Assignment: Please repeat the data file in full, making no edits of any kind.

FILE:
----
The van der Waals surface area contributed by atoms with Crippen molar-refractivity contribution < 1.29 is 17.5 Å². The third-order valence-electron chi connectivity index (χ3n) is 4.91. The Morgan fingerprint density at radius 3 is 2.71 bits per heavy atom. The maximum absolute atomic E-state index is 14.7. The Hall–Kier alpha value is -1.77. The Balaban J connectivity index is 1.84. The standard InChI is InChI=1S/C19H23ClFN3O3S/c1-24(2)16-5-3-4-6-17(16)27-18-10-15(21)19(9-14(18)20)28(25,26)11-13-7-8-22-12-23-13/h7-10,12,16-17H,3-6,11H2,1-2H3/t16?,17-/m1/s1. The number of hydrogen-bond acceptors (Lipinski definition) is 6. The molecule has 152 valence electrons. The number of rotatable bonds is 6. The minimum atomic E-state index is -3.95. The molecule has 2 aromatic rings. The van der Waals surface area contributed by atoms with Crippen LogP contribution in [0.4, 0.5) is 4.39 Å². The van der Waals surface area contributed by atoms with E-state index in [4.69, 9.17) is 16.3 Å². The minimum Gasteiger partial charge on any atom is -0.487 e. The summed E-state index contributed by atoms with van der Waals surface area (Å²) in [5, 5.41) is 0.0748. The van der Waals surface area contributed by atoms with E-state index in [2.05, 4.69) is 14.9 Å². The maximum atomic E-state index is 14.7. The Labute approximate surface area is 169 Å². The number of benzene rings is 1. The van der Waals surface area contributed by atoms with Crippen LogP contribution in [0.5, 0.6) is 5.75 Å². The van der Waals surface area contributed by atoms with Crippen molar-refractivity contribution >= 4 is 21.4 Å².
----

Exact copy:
The van der Waals surface area contributed by atoms with Crippen molar-refractivity contribution < 1.29 is 17.5 Å². The third-order valence-electron chi connectivity index (χ3n) is 4.91. The Morgan fingerprint density at radius 3 is 2.71 bits per heavy atom. The maximum absolute atomic E-state index is 14.7. The Hall–Kier alpha value is -1.77. The Balaban J connectivity index is 1.84. The standard InChI is InChI=1S/C19H23ClFN3O3S/c1-24(2)16-5-3-4-6-17(16)27-18-10-15(21)19(9-14(18)20)28(25,26)11-13-7-8-22-12-23-13/h7-10,12,16-17H,3-6,11H2,1-2H3/t16?,17-/m1/s1. The number of hydrogen-bond acceptors (Lipinski definition) is 6. The molecule has 152 valence electrons. The number of rotatable bonds is 6. The minimum atomic E-state index is -3.95. The molecule has 2 aromatic rings. The van der Waals surface area contributed by atoms with Crippen LogP contribution in [0.4, 0.5) is 4.39 Å². The van der Waals surface area contributed by atoms with E-state index in [4.69, 9.17) is 16.3 Å². The minimum Gasteiger partial charge on any atom is -0.487 e. The summed E-state index contributed by atoms with van der Waals surface area (Å²) in [5, 5.41) is 0.0748. The van der Waals surface area contributed by atoms with E-state index in [2.05, 4.69) is 14.9 Å². The maximum atomic E-state index is 14.7. The Labute approximate surface area is 169 Å². The number of benzene rings is 1. The van der Waals surface area contributed by atoms with Crippen LogP contribution in [0.5, 0.6) is 5.75 Å². The van der Waals surface area contributed by atoms with Crippen molar-refractivity contribution >= 4 is 21.4 Å².